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William Byrnes (Texas A&M) tax & compliance articles

Follow Up on FATCA’s Soft GIIN Registration Numbers – or – Why Isn’t Every FFI Excited to Register WIth the IRS?

Posted by William Byrnes on September 4, 2014

free chapter download here —> http://papers.ssrn.com/sol3/papers.cfm?abstract_id=2457671   Number of Pages in PDF File: 58

Think my response to Michael Deblis’ FATCA post may interest my readers – Michael’s article: https://taxconnections.com/taxblog/getting-it-right-on-fatca/#.VAgOLZRdXh6

The actual response to your previous Tax Connections post is that you “should” be correct. I have now lost three ‘should’ bets (July, Aug and Sept) as to the number of registrants.

My educated ‘guess’ back in March (I prefer to call it ‘analysis’ but I’ve been too far off to use that term) put the number of book coverGIIN registrants at close to 200,000 at this point. Moreover, I calculated with some precision, and understanding of the industry, that the UK would have 10,000 FFI GIINs registered, while France and Germany would each have 5,000.

In my defense, back in April and May I was still of the opinion that only 300,000 FFIs, by that FATCA definition (after exemptions by regulation and by IGA, after sponsored entities), would need to actually register. However, I have been later convinced, in talking with high level bank and financial institution compliance officers in charge of FATCA, that the number if certainly north of 500,000. How far North? There is much disagreement.  I think that my discussions with Haydon Perryman of Streveus have been most enlightening for my sometimes myopic US goggles.

How many sponsored entities will there be? Will sponsored entities seek a GIIN anyway (I have heard that this may be the case)?

For countries without a USA DTA, will FFIs simply divest because collecting all the W8s / equivalents is costs more than the relative safety of the T-bill? Some investment professionals say the precipice of divestment is the quarter leading up to gross proceeds withholding. Others say that gross proceeds withholding is the real FFI registration deadline.

And anyway, with the probably adoption of the OECD’s Common Reporting Standards, whether it’s a W8 or an OECD equivalent, all institutions investing in the OECD (and likely BRIC) are going to be collecting tax information.  Haydon Perryman sent me PwC’s interesting article on the friction of the US forms versus everyone else’s (well, at least the UK’s) http://www.pwc.com/en_US/us/tax-accounting-services/newsletters/global-information-reporting-withholding/assets/pwc-the-interaction-us-fatca-uk-cdot-poses-unique-challenges.pdf  Until I see a Rev Proc blessing another form, it’s still a W8 world.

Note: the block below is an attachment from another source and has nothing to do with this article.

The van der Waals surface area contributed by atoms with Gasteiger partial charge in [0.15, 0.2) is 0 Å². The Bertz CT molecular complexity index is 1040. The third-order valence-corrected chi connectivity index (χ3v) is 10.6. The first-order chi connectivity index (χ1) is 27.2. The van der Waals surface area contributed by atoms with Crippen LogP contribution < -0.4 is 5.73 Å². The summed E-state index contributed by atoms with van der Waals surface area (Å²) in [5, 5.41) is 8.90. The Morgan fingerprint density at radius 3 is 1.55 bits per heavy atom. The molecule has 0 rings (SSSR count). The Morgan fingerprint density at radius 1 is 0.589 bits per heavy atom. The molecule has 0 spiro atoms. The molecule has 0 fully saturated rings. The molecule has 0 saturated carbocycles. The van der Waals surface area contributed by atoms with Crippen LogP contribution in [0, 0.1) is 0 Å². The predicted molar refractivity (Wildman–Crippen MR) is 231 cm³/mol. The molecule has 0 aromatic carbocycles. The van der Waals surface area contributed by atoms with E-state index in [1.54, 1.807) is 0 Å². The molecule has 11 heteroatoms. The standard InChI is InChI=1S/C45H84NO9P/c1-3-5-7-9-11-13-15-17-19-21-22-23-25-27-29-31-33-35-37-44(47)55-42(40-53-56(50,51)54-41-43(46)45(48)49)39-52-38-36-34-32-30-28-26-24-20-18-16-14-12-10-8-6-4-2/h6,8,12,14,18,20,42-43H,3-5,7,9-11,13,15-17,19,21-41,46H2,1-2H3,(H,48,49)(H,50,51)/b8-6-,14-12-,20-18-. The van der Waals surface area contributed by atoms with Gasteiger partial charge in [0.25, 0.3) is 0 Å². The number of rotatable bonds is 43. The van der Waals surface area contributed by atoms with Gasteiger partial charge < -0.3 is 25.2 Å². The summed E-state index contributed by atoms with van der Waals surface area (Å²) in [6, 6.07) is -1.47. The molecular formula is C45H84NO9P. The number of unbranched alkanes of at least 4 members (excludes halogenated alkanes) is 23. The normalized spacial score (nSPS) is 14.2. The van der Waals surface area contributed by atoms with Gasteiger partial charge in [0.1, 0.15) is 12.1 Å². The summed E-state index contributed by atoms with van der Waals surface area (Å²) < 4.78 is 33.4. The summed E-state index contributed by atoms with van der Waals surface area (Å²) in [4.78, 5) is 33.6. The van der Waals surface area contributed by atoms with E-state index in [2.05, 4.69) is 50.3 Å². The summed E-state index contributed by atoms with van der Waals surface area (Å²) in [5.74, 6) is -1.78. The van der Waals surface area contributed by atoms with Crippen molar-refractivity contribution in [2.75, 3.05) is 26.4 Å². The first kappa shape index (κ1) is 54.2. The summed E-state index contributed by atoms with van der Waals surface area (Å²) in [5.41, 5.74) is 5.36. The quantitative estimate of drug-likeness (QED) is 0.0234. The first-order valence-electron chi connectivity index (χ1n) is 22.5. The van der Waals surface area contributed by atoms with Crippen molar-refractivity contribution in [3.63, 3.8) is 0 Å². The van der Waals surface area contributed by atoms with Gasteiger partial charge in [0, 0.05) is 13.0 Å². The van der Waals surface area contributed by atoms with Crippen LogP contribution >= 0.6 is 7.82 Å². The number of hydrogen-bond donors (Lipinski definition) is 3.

But along this argument, one potential for the foot dragging is that institutions are figuring out how to handle the back office complexities of collecting the required tax information for at least each country of investment/doing business in. It’s not that they are protesting FATCA. It’s just that FATCA is one piece of an increasingly complex data gathering, management and dissemination puzzle, along with the UK’s requirements and its tax forms (the UK we know about), and how many other countries? And the OECD.

On the other hand, in 2003 I wrote a 900 page report about this exact same FATCA type issue. Same horror stories except then it was called the European Union Tax Savings directive. While compliance for the EU states’ institutions, territories that were drug into it, and 3rd party states like Switzerland, may have been expensive, they survived. Capital flight from Switzerland and the Channel Islands to SIngapore was exactly as predicted. But the compliance was like a snowball rolling down a cliff. Most of the institutions came on-line only at the last moment.

Will October finally see the big jump? Probably not based on the decline of September’s results. But just looking at the UK for a moment, the UK professional associations set an internal suggested best practice deadline of October 25th for GIIN registration. So the November list – I expect to see the UK registration to be higher than the Cayman Islands. The UK Revenue stated, after the IGA was signed, that 75,000 UK entities were still impacted (and I read that as most requiring registration). Cut the 75,000 in half – so at least 30,000 for UK November seems reasonable.

China, Brazil? They’ll register in big numbers – on December 31st. I have read on other blogs that their institutions may roll their interest earning US investments into bonds or securities and hold out another year.  Automatic financial information exchange has reached inevitability.   So kicking and screaming they may come to the dinner table, but come they will.

free chapter download here —> http://papers.ssrn.com/sol3/papers.cfm?abstract_id=2457671   Number of Pages in PDF File: 58

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